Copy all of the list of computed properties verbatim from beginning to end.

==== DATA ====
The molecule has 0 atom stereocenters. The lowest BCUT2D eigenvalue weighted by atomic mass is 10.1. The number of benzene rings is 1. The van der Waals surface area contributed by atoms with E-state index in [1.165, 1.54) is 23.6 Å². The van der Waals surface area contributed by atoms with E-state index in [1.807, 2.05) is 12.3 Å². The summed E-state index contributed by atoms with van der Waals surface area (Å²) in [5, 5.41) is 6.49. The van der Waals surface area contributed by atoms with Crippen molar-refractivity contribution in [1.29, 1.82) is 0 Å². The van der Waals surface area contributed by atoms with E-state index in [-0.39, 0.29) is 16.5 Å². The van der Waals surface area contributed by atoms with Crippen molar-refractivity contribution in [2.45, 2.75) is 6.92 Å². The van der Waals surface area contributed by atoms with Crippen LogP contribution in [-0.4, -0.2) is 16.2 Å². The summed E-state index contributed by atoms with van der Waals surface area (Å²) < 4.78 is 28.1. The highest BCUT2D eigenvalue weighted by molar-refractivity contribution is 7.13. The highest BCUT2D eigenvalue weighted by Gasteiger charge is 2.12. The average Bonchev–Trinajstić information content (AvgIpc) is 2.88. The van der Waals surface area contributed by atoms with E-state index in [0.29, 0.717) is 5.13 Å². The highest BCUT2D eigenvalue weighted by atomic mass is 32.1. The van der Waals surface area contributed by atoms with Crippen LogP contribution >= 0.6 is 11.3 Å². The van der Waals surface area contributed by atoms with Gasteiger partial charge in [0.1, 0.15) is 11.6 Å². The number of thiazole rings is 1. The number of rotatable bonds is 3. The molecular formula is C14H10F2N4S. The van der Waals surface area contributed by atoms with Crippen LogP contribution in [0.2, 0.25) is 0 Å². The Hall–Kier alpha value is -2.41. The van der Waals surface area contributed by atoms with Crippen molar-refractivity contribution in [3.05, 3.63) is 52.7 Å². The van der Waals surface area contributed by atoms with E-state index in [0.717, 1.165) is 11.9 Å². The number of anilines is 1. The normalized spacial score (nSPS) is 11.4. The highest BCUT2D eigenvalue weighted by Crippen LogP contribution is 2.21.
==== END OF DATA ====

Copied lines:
The molecule has 0 atom stereocenters. The lowest BCUT2D eigenvalue weighted by atomic mass is 10.1. The number of benzene rings is 1. The van der Waals surface area contributed by atoms with E-state index in [1.165, 1.54) is 23.6 Å². The van der Waals surface area contributed by atoms with E-state index in [1.807, 2.05) is 12.3 Å². The summed E-state index contributed by atoms with van der Waals surface area (Å²) in [5, 5.41) is 6.49. The van der Waals surface area contributed by atoms with Crippen molar-refractivity contribution in [1.29, 1.82) is 0 Å². The van der Waals surface area contributed by atoms with E-state index in [-0.39, 0.29) is 16.5 Å². The van der Waals surface area contributed by atoms with Crippen molar-refractivity contribution in [2.45, 2.75) is 6.92 Å². The van der Waals surface area contributed by atoms with Crippen LogP contribution in [-0.4, -0.2) is 16.2 Å². The summed E-state index contributed by atoms with van der Waals surface area (Å²) < 4.78 is 28.1. The highest BCUT2D eigenvalue weighted by molar-refractivity contribution is 7.13. The highest BCUT2D eigenvalue weighted by Gasteiger charge is 2.12. The average Bonchev–Trinajstić information content (AvgIpc) is 2.88. The van der Waals surface area contributed by atoms with E-state index in [0.29, 0.717) is 5.13 Å². The highest BCUT2D eigenvalue weighted by atomic mass is 32.1. The van der Waals surface area contributed by atoms with Crippen LogP contribution >= 0.6 is 11.3 Å². The van der Waals surface area contributed by atoms with Gasteiger partial charge in [0.1, 0.15) is 11.6 Å². The number of thiazole rings is 1. The number of rotatable bonds is 3. The molecular formula is C14H10F2N4S. The van der Waals surface area contributed by atoms with Crippen LogP contribution in [0.2, 0.25) is 0 Å². The Hall–Kier alpha value is -2.41. The van der Waals surface area contributed by atoms with Crippen molar-refractivity contribution in [3.05, 3.63) is 52.7 Å². The van der Waals surface area contributed by atoms with E-state index in [0.717, 1.165) is 11.9 Å². The number of anilines is 1. The normalized spacial score (nSPS) is 11.4. The highest BCUT2D eigenvalue weighted by Crippen LogP contribution is 2.21.